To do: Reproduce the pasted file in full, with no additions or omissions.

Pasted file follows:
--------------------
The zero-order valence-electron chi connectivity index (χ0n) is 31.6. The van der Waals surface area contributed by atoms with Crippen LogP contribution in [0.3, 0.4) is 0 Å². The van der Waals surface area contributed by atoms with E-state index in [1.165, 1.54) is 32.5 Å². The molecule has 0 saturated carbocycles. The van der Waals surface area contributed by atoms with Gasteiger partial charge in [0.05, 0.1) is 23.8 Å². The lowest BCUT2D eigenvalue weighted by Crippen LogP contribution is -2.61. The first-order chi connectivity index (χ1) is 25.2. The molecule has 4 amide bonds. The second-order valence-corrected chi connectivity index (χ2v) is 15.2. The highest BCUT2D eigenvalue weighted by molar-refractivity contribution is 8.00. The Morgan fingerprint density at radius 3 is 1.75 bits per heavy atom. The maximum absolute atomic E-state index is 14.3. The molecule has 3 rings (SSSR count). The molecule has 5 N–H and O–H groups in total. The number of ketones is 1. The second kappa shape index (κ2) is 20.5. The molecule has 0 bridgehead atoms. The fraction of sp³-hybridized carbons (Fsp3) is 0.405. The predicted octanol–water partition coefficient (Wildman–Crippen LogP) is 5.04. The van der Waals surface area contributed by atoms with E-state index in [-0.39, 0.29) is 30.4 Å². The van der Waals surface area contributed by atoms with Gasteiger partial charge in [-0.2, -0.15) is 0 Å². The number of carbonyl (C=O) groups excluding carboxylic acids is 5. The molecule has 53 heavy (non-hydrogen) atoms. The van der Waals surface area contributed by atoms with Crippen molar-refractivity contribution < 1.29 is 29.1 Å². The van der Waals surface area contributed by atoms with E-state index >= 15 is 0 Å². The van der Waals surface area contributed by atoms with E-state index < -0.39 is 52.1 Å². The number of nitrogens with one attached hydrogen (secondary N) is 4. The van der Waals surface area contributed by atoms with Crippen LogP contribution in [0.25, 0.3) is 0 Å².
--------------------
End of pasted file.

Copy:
The zero-order valence-electron chi connectivity index (χ0n) is 31.6. The van der Waals surface area contributed by atoms with Crippen LogP contribution in [0.3, 0.4) is 0 Å². The van der Waals surface area contributed by atoms with E-state index in [1.165, 1.54) is 32.5 Å². The molecule has 0 saturated carbocycles. The van der Waals surface area contributed by atoms with Gasteiger partial charge in [0.05, 0.1) is 23.8 Å². The lowest BCUT2D eigenvalue weighted by Crippen LogP contribution is -2.61. The first-order chi connectivity index (χ1) is 25.2. The molecule has 4 amide bonds. The second-order valence-corrected chi connectivity index (χ2v) is 15.2. The highest BCUT2D eigenvalue weighted by molar-refractivity contribution is 8.00. The Morgan fingerprint density at radius 3 is 1.75 bits per heavy atom. The maximum absolute atomic E-state index is 14.3. The molecule has 3 rings (SSSR count). The molecule has 5 N–H and O–H groups in total. The number of ketones is 1. The second kappa shape index (κ2) is 20.5. The molecule has 0 bridgehead atoms. The fraction of sp³-hybridized carbons (Fsp3) is 0.405. The predicted octanol–water partition coefficient (Wildman–Crippen LogP) is 5.04. The van der Waals surface area contributed by atoms with E-state index in [-0.39, 0.29) is 30.4 Å². The van der Waals surface area contributed by atoms with Gasteiger partial charge in [-0.2, -0.15) is 0 Å². The number of carbonyl (C=O) groups excluding carboxylic acids is 5. The molecule has 53 heavy (non-hydrogen) atoms. The van der Waals surface area contributed by atoms with Crippen molar-refractivity contribution < 1.29 is 29.1 Å². The van der Waals surface area contributed by atoms with E-state index >= 15 is 0 Å². The van der Waals surface area contributed by atoms with E-state index < -0.39 is 52.1 Å². The number of nitrogens with one attached hydrogen (secondary N) is 4. The van der Waals surface area contributed by atoms with Crippen LogP contribution in [0.25, 0.3) is 0 Å².